Is it possible that the Seahawks have figured out a way to advance Colin Kaepernick’s message without the attendant divisiveness? We’ll have to see how this plays out Sunday, when the Seahawks open the season at CenturyLink Field against the Miami Dolphins — on 9/11, no less.

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The Seahawks are a team that likes to turn normal football conventions on their ear, starting at the top with Pete Carroll who, in Richard Sherman’s words, “coaches optimistically rather than pessimistically.”

So leave it to the Seahawks to turn their en masse entrance into the Colin Kaepernick world of social commentary into an ode of positivity.

At least, that was the indication from wide receiver Doug Baldwin, who tweeted this Thursday and then clammed up: “To express a desire to bring people together, our team will honor the country and flag in a pregame demonstration of unity.”

Who can argue with unity? Who has a beef with bringing people together, or honoring country and flag? Is it possible that the Seahawks have figured out a way to advance Kaepernick’s message without the attendant divisiveness?

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Probably not possible, given the current epidemic of people taking offense at just about everything, with great zeal and minimal provocation, particularly on matters that border on the political. We’ll have to see how this plays out Sunday, when the Seahawks open the season at CenturyLink Field against the Miami Dolphins — on 9/11, no less, a day fraught with significance.

On Wednesday, there were hints of a brewing teamwide protest by the Seahawks, a notion that unquestionably titillated the masses. By Thursday, as most players were avoiding the topic with the skill and grace of Russell Wilson eluding a pass rush, the tone had changed dramatically.

The new, strong indication is that the protest will not involve sitting or kneeling during the anthem, though it’s not known if Jeremy Lane will continue to do so, as he indicated earlier in the week.

Nate Boyer, the former green beret and brief Seahawks long snapper, tweeted Thursday that he had talked to several Seattle players and, “What the team will do is a powerful sign of unification + respect for the Anthem + those that fight for our Freedom!”

This is an extremely delicate balance that the Seahawks are trying to achieve. Many have indicated that they support the general message of Kaepernick’s fight against racial injustice but not necessarily his means of expressing it, which has caused considerable animosity along with pockets of support.

“I think the point is to bring attention and awareness to your protest, to bring attention to what’s going on,’’ Baldwin said Wednesday when he first broached the issue of making a statement. “I think that is what the issue is here. We’re missing the message, in terms of what we’re talking about. It’s not necessarily about the messenger or the protest itself, it’s about what we’re pointing to. I’ll just leave it at that.”

This is the same Baldwin, mind you, who tweeted last week that “to change the status quo, you have to upset the status quo. Not by going with the flow.”

And rest assured, there’s a portion of the status quo that would have been upset if the Seahawks had waged a team-wide protest that revolved around the anthem. Just read the online comments section of Bob Condotta’s article Wednesday raising the possibility of a larger protest.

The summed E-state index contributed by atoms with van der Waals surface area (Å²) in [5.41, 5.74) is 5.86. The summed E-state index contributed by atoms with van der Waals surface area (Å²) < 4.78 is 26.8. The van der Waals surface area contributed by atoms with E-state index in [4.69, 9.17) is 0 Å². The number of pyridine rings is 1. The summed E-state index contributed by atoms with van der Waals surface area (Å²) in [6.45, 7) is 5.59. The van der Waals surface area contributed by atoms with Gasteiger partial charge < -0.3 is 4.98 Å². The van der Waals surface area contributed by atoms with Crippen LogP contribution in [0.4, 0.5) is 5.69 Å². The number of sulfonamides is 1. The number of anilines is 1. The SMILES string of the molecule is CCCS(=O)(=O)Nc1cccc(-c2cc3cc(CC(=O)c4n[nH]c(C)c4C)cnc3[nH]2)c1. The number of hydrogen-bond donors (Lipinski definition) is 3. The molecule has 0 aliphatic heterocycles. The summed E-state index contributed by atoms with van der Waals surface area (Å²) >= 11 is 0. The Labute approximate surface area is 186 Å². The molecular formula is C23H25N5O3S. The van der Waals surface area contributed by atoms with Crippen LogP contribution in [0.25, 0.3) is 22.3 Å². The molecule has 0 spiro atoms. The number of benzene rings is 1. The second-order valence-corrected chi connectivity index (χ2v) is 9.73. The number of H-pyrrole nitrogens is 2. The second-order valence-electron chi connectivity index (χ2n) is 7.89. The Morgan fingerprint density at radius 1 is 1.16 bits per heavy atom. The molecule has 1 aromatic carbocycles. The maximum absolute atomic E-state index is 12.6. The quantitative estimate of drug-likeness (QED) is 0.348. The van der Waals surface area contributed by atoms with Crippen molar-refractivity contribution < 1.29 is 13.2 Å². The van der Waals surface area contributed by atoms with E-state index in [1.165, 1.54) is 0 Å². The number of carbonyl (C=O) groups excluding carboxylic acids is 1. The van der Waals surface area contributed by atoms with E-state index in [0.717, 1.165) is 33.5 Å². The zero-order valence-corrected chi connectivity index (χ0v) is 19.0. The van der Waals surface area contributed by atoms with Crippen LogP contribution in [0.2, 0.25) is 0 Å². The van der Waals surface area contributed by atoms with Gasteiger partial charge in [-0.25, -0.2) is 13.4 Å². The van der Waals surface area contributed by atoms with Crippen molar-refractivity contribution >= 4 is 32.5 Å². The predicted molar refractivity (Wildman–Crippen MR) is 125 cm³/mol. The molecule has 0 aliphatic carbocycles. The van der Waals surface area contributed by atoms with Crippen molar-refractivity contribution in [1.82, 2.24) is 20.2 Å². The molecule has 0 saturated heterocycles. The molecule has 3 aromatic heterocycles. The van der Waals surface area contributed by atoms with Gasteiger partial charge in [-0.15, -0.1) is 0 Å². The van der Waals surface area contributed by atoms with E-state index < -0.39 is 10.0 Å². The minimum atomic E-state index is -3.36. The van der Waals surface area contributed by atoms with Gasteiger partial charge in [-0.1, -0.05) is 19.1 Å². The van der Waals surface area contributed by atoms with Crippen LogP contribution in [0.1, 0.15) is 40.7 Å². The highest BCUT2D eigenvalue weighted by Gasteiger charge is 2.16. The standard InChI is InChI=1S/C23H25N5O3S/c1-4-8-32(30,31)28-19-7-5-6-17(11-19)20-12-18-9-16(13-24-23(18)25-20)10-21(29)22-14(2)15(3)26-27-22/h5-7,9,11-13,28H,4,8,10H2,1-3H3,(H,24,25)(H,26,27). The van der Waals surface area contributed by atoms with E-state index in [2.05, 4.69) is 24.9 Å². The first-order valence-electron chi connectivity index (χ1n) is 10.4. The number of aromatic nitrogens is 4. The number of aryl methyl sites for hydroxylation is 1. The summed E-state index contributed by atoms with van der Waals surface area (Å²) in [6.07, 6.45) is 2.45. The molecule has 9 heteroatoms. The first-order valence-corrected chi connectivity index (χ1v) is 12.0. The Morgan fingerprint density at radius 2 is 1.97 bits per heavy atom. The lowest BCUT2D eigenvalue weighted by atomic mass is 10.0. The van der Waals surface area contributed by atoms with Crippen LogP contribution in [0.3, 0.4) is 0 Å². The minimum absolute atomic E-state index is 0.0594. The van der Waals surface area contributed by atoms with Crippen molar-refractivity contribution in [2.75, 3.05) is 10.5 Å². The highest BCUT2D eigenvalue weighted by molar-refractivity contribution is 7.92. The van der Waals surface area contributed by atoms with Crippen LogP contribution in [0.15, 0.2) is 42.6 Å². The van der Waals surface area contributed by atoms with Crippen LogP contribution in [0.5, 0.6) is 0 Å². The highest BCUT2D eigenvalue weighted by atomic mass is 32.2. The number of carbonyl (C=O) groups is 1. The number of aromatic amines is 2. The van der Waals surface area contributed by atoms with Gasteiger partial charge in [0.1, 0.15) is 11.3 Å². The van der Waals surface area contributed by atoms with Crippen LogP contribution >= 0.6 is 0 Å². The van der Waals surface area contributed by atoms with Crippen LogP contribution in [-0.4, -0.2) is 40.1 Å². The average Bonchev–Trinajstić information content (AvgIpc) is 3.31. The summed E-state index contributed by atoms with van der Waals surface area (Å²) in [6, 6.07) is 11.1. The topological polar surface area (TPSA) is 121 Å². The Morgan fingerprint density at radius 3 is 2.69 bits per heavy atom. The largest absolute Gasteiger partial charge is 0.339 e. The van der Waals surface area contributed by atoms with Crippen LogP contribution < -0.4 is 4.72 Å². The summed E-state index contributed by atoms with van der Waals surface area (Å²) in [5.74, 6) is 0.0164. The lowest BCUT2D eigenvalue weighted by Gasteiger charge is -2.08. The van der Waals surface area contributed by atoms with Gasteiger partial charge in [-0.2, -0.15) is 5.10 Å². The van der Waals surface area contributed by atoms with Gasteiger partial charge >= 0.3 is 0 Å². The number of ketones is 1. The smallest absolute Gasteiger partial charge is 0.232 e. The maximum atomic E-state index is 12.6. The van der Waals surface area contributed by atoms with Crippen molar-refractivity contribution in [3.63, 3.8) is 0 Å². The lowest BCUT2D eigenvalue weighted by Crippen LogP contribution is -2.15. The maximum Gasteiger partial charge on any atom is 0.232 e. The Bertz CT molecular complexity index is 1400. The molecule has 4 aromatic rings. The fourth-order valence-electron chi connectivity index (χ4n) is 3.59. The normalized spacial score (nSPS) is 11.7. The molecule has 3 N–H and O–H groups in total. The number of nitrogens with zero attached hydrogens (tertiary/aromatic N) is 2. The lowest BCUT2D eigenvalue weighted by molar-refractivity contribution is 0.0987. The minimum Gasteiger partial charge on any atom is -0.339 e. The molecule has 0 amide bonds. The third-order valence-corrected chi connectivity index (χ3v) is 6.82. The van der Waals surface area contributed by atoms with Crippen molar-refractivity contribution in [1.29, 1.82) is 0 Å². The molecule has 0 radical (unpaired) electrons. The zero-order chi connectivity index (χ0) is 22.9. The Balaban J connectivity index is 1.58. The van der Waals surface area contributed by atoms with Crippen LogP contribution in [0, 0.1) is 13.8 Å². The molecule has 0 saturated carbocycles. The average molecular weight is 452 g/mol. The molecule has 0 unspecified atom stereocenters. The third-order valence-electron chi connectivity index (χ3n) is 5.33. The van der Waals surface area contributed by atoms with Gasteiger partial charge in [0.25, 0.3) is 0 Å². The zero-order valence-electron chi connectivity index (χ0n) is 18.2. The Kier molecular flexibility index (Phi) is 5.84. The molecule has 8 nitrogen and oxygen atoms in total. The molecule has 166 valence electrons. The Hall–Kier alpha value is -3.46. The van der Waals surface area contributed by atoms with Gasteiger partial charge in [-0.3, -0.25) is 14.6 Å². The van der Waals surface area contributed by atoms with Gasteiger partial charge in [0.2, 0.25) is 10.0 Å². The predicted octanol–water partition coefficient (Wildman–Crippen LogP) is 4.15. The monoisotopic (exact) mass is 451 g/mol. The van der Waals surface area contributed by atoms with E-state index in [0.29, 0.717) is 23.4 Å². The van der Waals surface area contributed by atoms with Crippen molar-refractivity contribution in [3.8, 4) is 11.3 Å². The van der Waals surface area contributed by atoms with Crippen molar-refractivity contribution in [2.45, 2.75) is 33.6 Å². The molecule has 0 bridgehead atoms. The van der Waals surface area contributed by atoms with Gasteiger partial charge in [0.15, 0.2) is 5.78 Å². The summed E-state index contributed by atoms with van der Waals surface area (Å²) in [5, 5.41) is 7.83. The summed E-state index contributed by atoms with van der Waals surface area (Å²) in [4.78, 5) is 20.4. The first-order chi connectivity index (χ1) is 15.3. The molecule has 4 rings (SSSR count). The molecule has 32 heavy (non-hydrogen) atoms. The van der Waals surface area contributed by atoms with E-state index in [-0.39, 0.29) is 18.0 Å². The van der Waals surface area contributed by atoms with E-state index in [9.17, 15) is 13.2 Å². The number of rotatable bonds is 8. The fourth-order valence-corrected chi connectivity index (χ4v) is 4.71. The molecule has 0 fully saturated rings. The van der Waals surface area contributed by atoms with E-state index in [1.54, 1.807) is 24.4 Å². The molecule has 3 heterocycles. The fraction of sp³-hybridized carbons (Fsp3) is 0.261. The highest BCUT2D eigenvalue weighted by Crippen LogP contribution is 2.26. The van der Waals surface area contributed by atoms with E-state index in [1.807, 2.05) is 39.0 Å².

Some examples:

• “I’m a 44 year old, lifelong Hawk fan and I can assure you that I will find other things to do on Sundays instead of watching these disrespectful dumbasses.”

• “On 9/11? Well I guess we are done with the Seahawks.”

• “Thanks for giving me my Sundays back. As long as ANY player from this team disrespects our country or flag, I will not watch or support them.”

Or read the irate e-mail I received Thursday from a man who said a group of Seahawks fans in the Tri-Cities and Walla Walla, all veterans, were prepared to boycott the Seahawks (“and more if necessary”) if they joined Kaepernick’s protest:

“WE TAKE THIS PERSONAL!!! We will stand our GROUND and we will start with FACEBOOK, TWITTER and others to BOYCOTT the TEAM if they go through with this SCUMBAG attack against the 12. At present count, we’ve got nearly 200 to either watch the game and support our TEAM……OR BOYCOTT! SEAHAWKS can CHOOSE !!!”

We might not know until Sunday exactly what the Seahawks have in store, but they seem to recognize that any message they might put forward would get lost in the noise if presented in a divisive fashion. That happened to an extent in St. Louis in 2014 when five Rams wide receivers came out before a game in the “hands up, don’t shoot” pose that marked protests of the police shooting in Ferguson, Mo. Police groups were outraged, and some fans burned team gear.

Kaepernick has inspired similar ire. But regardless of what you think of Kaepernick’s methods or message, there’s no question that his initial stance has advanced the conversation about the issues he is protesting. And both Kaepernick and the 49ers organization have pledged $1 million in donations to groups that address social inequity.

Maybe now the Seahawks can continue to help steer the debate in a positive direction by removing the symbolism of the flag and the anthem. I’ve rarely been in a locker room in any sport populated with as many articulate, thoughtful and socially conscious athletes expressing diverse points of view without rancor or judgment — and with little filter from above.

As Baldwin said Wednesday, “It’s different in our locker room. We kind of give each other a lot of slack, so whatever decisions you make, we understand that we’re all human beings.”

On Sunday, will see if they have figured a way to bring some much-needed unity into the debate that Kaepernick kick-started.